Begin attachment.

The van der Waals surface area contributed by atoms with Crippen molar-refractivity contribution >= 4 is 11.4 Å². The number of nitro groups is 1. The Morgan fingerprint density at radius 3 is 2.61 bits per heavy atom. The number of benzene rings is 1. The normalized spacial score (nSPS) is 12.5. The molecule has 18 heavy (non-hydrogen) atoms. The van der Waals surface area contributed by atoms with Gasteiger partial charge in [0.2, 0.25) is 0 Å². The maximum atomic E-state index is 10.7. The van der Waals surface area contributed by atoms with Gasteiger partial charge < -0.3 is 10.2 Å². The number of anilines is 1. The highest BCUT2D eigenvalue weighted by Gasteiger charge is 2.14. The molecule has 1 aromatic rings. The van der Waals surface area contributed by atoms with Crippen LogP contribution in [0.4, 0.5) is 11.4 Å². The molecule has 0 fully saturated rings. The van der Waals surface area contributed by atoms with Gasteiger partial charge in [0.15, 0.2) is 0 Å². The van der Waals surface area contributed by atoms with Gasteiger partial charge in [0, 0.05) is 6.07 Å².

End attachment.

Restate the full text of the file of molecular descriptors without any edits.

The van der Waals surface area contributed by atoms with Crippen molar-refractivity contribution >= 4 is 11.4 Å². The number of nitro groups is 1. The Morgan fingerprint density at radius 3 is 2.61 bits per heavy atom. The number of benzene rings is 1. The normalized spacial score (nSPS) is 12.5. The molecule has 18 heavy (non-hydrogen) atoms. The van der Waals surface area contributed by atoms with Gasteiger partial charge in [0.2, 0.25) is 0 Å². The maximum atomic E-state index is 10.7. The van der Waals surface area contributed by atoms with Gasteiger partial charge < -0.3 is 10.2 Å². The number of anilines is 1. The highest BCUT2D eigenvalue weighted by Gasteiger charge is 2.14. The molecule has 1 aromatic rings. The van der Waals surface area contributed by atoms with Crippen LogP contribution in [0.4, 0.5) is 11.4 Å². The molecule has 0 fully saturated rings. The van der Waals surface area contributed by atoms with Gasteiger partial charge in [0.15, 0.2) is 0 Å². The van der Waals surface area contributed by atoms with Gasteiger partial charge in [0, 0.05) is 6.07 Å².